NUS Trans Conference: a statement

Wednesday 21-01-2015 - 16:32

This year NUS LGBT is holding the first ever Trans Conference, as I pledged when I got elected to be NUS LGBT Officer (Open Place).

There has been some confusion over what the day would entail and whether delegates would have democratic powers to form and enact policy for NUS’ LGBT campaign or be a day to share best practice, discuss policy and develop campaigns, and for delegates to tell the officers and committee what they want to see us doing for trans students, and what they want the future of Trans Conference to look like. 

Last year at NUS LGBT Conference two motions were submitted to instate an NUS LGBT Trans Officer and a Trans Conference. The former motion fell, and the motion which outlined a Trans-specific conference was not discussed as the guillotine fell and the conference closed. 

Usually motions that conference does not have time to pass are sent to the NUS LGBT committee for them to vote on and ratify. However, the motion to enact a Trans Conference was not sent to committee. This is because motions which want to change or amend the Standing Orders of the NUS LGBT campaign (the instructions of how a Liberation Campaign runs conference, delegations, committees, and officers) cannot be sent by conference to a committee. Standing Orders can only be changed at the NUS LGBT Conference and by a quorate number of voting members.

As a consequence, a Trans Conference where policy is formed and enacted on the day to become part of NUS LGBT campaign policy is not able to happen this year. This could only have happened if the motion to create Trans Conference and give it sovereign powers to pass policy had been passed. Despite this, NUS LGBT committee was keen to have a day solely for trans students to share ideas, discuss and comment on policy, and develop trans-specific campaigns. This way, we are able to make the voices of trans students heard within NUS’ LGBT campaign, in an environment that will not be and cannot be dominated by cis people.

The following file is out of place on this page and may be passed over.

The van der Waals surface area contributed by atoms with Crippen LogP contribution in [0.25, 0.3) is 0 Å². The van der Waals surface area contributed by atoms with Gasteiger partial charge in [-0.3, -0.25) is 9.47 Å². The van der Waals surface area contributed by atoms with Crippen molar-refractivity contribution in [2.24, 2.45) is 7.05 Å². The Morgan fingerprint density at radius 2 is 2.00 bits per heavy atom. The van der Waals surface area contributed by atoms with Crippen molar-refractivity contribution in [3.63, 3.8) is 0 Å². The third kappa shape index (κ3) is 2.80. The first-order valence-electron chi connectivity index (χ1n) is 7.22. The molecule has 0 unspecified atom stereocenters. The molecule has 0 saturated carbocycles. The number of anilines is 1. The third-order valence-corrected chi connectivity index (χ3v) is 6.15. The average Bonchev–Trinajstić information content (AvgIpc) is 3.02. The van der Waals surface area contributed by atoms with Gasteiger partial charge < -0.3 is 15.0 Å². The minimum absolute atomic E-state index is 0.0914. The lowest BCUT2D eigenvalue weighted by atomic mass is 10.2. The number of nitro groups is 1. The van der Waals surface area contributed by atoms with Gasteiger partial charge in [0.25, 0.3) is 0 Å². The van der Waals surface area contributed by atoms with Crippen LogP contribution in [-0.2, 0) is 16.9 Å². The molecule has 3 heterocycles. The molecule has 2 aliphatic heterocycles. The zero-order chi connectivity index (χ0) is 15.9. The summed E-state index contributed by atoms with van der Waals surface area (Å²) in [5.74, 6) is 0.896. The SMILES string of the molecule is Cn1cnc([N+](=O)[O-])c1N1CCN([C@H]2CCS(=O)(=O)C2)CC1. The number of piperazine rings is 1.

We are also going to hold an amendments surgery all day; the first version of the motions will have been released in advance of Trans Conference to facilitate this. This is to enable those trans students who may not have access to the same resources to interact with formal NUS LGBT democracy as other members of the campaign to take part. Remember, you do not need to be a delegate at the LGBT Conference to submit a motion or an amendment. So although we really want as many trans delegates at LGBT Conference as possible, if it isn’t as accessible to some trans students as we would hope, you’ll still be able to write and influence policy of the campaign.

Whilst NUS LGBT realises this is not the same vision some members had for the first ever Trans Conference, it is a starting point and hopefully we can improve the content and direction for next year. However, without a motion passing at NUS LGBT Conference to grant the Trans Conference individual sovereign powers to enact policy, the conference can only be used as a consultation working group which provides policy recommendations for the NUS LGBT campaign and NUS as a whole.

In addition the NUS LGBT committee will be submitting a motion to NUS LGBT Conference to look at the future of the Trans Conference.

We hope to see many of you attend the TransForming Education conference on the Tuesday 3rd February in Manchester. Registration closes at the end of Thursday 22nd January.

Register now.


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